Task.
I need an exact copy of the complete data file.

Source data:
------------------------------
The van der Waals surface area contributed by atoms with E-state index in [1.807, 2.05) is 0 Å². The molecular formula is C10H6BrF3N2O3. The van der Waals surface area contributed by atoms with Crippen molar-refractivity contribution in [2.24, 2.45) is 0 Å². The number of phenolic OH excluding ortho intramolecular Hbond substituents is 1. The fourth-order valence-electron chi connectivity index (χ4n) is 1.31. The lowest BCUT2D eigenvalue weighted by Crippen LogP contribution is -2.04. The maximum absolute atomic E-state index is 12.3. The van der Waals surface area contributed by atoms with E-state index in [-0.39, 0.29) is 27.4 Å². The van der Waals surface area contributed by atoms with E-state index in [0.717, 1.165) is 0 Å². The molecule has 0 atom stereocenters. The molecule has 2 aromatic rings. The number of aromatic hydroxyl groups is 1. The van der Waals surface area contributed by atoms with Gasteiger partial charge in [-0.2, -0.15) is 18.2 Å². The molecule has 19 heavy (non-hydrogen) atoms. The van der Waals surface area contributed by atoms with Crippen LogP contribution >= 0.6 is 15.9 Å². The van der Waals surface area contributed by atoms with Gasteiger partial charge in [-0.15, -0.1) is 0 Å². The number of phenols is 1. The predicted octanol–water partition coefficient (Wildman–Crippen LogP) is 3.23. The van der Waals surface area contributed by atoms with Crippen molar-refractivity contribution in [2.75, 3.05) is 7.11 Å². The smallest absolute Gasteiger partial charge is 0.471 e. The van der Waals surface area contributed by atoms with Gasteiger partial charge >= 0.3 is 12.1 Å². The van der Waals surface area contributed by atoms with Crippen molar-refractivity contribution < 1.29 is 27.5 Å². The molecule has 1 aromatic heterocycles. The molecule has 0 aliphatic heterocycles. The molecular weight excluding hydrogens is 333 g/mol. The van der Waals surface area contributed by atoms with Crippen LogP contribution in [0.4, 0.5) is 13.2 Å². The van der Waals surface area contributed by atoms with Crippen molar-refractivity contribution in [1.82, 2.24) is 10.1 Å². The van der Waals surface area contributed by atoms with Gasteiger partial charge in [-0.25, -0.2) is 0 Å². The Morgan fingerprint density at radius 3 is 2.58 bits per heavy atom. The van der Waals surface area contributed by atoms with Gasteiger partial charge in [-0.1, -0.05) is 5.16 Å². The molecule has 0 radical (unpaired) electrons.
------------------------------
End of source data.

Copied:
The van der Waals surface area contributed by atoms with E-state index in [1.807, 2.05) is 0 Å². The molecular formula is C10H6BrF3N2O3. The van der Waals surface area contributed by atoms with Crippen molar-refractivity contribution in [2.24, 2.45) is 0 Å². The number of phenolic OH excluding ortho intramolecular Hbond substituents is 1. The fourth-order valence-electron chi connectivity index (χ4n) is 1.31. The lowest BCUT2D eigenvalue weighted by Crippen LogP contribution is -2.04. The maximum absolute atomic E-state index is 12.3. The van der Waals surface area contributed by atoms with E-state index in [-0.39, 0.29) is 27.4 Å². The van der Waals surface area contributed by atoms with E-state index in [0.717, 1.165) is 0 Å². The molecule has 0 atom stereocenters. The molecule has 2 aromatic rings. The number of aromatic hydroxyl groups is 1. The van der Waals surface area contributed by atoms with Gasteiger partial charge in [-0.2, -0.15) is 18.2 Å². The molecule has 19 heavy (non-hydrogen) atoms. The van der Waals surface area contributed by atoms with Crippen LogP contribution >= 0.6 is 15.9 Å². The van der Waals surface area contributed by atoms with Gasteiger partial charge in [-0.15, -0.1) is 0 Å². The number of phenols is 1. The predicted octanol–water partition coefficient (Wildman–Crippen LogP) is 3.23. The van der Waals surface area contributed by atoms with Crippen molar-refractivity contribution in [2.75, 3.05) is 7.11 Å². The smallest absolute Gasteiger partial charge is 0.471 e. The van der Waals surface area contributed by atoms with Gasteiger partial charge >= 0.3 is 12.1 Å². The van der Waals surface area contributed by atoms with Crippen molar-refractivity contribution < 1.29 is 27.5 Å². The molecule has 1 aromatic heterocycles. The molecule has 0 aliphatic heterocycles. The molecular weight excluding hydrogens is 333 g/mol. The van der Waals surface area contributed by atoms with Crippen LogP contribution in [0.4, 0.5) is 13.2 Å². The van der Waals surface area contributed by atoms with Crippen molar-refractivity contribution in [1.82, 2.24) is 10.1 Å². The van der Waals surface area contributed by atoms with Gasteiger partial charge in [-0.25, -0.2) is 0 Å². The Morgan fingerprint density at radius 3 is 2.58 bits per heavy atom. The van der Waals surface area contributed by atoms with Gasteiger partial charge in [-0.1, -0.05) is 5.16 Å². The molecule has 0 radical (unpaired) electrons.